2002-09-07 / Columnists

From the G-Man

By Gary G. Toms
Reading, Writing and Respect

Hey people! With the school season officially kicking off this week, I’ve decided to write a special column for every student out there from the lower grades to high school. Ever since I was fortunate enough to speak at "Career Day" at P.S. 43, and in other venues, I have developed a bond with many of the area kids. Some of them see me on the streets, and they are quick to say, "What’s up G-man?" or "Yo, that’s the man that came to our school to talk to us. He kept it real!" While I have not been afforded the opportunity to have more "rap sessions" with many kids in the local schools, it feels good to know that most of the kids I’ve spoken to did not take me lightly. However, there are still a few "jug heads" out there that just don’t get it, and they will be prancing into the classroom, as they do every year, with the sole purpose of being disruptive and disrespectful to both teachers and students. The G-man is inviting these clowns to take out their notebooks, grab a #2 pencil, and get ready to take notes. I will be giving a pop quiz in the future, and I don’t grade on a curve. So, listen up.

There is nothing funny about being in a class and cracking jokes while the teacher is trying to broaden the minds of students who actually want to learn. While many students are able to realize that there’s a time to play and a time to get serious, there are always those who think the classroom is a stage on which to do stand-up comedy. Everything is a big, fat joke to them, and they seem to believe that they can joke their way through the school year. These are the same people that try to get the smartest students in class to help them when tests are given by saying, "Move your paper a little to the left. I can’t see what you marked for number 14."

The people who are behaving in this manner do nothing to help the students in the class. They are preventing kids from learning and are extremely annoying. A little joke here and there is fine, but to constantly disrupt the classroom flow for laughs and a need for attention is unacceptable. It may seem like a great idea to some, but the many who are affected in the end, through poor test scores and no clear grasp of the subject matter, pay a serious price. The teachers should be able to teach, and students deserve the right to be taught. It’s that simple.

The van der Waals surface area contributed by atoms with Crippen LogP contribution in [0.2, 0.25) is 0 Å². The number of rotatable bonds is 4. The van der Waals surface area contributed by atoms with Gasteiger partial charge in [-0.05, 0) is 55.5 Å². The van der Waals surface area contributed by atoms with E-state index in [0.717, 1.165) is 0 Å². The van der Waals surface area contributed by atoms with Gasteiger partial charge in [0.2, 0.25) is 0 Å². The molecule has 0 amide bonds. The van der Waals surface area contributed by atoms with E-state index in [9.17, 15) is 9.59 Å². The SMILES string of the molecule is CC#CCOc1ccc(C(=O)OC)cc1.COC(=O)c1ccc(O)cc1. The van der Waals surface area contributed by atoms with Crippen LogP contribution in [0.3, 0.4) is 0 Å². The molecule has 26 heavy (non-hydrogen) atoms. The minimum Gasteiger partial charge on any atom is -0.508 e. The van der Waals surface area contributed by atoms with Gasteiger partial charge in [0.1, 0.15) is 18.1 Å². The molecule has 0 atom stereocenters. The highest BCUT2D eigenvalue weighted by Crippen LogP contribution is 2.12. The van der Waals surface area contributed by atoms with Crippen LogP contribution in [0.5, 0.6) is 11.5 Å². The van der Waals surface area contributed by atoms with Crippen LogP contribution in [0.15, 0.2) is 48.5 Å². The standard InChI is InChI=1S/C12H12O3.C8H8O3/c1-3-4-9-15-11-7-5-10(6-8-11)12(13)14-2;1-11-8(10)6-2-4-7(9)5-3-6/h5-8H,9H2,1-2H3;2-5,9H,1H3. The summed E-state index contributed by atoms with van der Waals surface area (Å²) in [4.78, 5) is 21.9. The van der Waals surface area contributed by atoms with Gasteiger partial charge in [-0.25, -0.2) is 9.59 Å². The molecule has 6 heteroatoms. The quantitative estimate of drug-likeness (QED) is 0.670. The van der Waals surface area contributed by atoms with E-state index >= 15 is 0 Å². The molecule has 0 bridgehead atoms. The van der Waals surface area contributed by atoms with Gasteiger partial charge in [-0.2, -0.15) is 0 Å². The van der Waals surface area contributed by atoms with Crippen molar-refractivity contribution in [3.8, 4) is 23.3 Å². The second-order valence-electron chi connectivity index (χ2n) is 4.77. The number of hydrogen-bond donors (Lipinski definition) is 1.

The teachers can do but so much to deal with the situation, and the real power lies with the students. Comedians have no show if they don’t have an audience. If you ignore these people long enough, they will come to realize that they either have to stop this annoying pattern and take the class seriously, or they will stop going to class altogether. I prefer they stay in the class and try to do the work, but if they feel that the only recourse they have is to misbehave, then throw them out or get them some professional help.

The other thing that really upsets me is the blatant disrespect by students to teachers. Yes, there are some teachers that behave in a questionable manner in the classroom, and they deserve to be bounced from the system if they are harming students in any way. However, some kids deem it necessary to take action on their own against a teacher, especially in cases where they feel the teacher has disrespected them in front of the class. This gives rise to teacher/student confrontations, which has become a serious issue for many Board of Ed officials and legal experts. To all of those kids who have a short fuse, or a need to prove themselves in front of the class, I suggest the following.

Instead of allowing yourself to get to the point where you want to swing at a teacher, think about what you might be throwing away. Realize that somewhere, someone is salivating over the thought, "Oh yeah! Great! This idiot just helped us boost the statistics regarding the fact that CERTAIN PEOPLE just don’t want to learn." Realize that laws have been set in place over the last year and a half that say you will face criminal charges if you so much as breathe on a teacher. Realize the impact of Brown vs. The Board of Education and Plessy vs. Ferguson, and how the landmark decisions allowed many the opportunities to get a quality education. Realize what sacrifices were made in order for you to even be in a school setting. Don’t ruin your chances to live a productive and successful life because of pride, ignorance or actions you may later come to regret. No matter what the situation, always remember that you are in control of the outcome. Don’t let anything, or anyone, remove you from the educational process. If you do, the outlook will be bleak, and you will regret it for the rest of your life.